How’s that for a dramatic entrance back to my blog?
My blog has been coming up in conversation, and I could feel my writing bug flying around in my brain, buzzing for attention. The avoidance has come mostly from fear, of the how the flame of passion in my soul to help others becomes a wildfire that I cannot control once I set her free. My heart and soul start bypassing my brain and I say things… true, deep, sometimes horrible feelings and thoughts – and then I put it on the damn internet!
It is thrilling and terrifying to throw my guts out on the world’s table, hoping no one reads it, hoping everyone reads it, hoping even just one person will identify and feel a little better because they’re not the only one. When I think of the times I have been approached after sharing my story, posting on Facebook, or even on this blog, by people that thank me for saying what they feel they could never say, it only makes me want to do it more.
Telling my story in the hopes that it will help someone – is why I’m still alive.
And you all have Jeff to blame! Jeff, you made me write a blog post. I know you probably didn’t mean to do it, with your innocuous and friendly message:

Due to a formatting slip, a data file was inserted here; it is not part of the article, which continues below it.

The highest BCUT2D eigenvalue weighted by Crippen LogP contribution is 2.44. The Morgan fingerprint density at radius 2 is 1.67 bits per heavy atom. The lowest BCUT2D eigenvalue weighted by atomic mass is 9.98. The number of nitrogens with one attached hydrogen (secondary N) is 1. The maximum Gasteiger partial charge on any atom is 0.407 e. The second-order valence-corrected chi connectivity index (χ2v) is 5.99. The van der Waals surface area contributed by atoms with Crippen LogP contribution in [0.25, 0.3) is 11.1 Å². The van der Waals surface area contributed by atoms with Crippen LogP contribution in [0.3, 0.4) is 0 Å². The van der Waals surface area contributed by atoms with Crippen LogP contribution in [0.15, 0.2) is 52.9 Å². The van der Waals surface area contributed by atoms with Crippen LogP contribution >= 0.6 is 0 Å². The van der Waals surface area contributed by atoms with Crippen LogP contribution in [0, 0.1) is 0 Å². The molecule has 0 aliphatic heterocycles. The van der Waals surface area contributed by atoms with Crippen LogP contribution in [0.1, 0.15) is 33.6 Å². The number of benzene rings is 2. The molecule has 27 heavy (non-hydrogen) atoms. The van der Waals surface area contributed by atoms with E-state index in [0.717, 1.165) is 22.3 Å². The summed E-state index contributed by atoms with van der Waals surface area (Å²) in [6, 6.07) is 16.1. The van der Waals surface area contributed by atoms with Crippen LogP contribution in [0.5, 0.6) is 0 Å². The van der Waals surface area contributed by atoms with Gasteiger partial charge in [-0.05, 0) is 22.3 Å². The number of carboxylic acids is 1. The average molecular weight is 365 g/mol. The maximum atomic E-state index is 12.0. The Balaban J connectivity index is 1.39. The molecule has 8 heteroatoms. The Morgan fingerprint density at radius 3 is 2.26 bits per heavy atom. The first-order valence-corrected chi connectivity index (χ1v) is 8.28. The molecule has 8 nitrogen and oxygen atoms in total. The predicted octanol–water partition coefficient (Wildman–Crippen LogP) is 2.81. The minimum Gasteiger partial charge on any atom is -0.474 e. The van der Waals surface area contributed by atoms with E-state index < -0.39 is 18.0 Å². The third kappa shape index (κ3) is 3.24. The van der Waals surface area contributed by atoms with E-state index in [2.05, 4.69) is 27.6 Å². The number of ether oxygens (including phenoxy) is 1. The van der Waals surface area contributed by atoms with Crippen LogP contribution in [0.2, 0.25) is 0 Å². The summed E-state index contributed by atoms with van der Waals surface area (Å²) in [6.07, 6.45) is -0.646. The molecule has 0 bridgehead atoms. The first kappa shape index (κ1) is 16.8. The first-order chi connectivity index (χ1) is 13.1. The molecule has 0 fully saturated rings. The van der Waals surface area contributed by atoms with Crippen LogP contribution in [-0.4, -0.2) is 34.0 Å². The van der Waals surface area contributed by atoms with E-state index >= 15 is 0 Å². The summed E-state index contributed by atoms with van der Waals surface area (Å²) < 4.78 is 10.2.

Hey, I know you’ve been through a lot, but not the particulars. And, honestly, I don’t need or want to know. But, that said, if you ever need a semi-objective ear, I’d be happy to listen.
Apparently I had a lot to say on this subject, and I thought it ended up being the best description of “what happened” to me, to my now ex-husband, and to our friendship and marriage. It’s not clear when his secret drinking (and heaven only knows what else) began. He said he wasn’t sure exactly when he had restarted, gave one estimate the first night I discovered him shitfaced drunk, and another one when he sobered up the next day. I heard from others what he told them, which was nowhere near either “estimate” he gave me. But that is par for the course with active addiction, lying to the ones you love is a necessity – how else to keep from hurting them… or to keep them from trying to help you get help?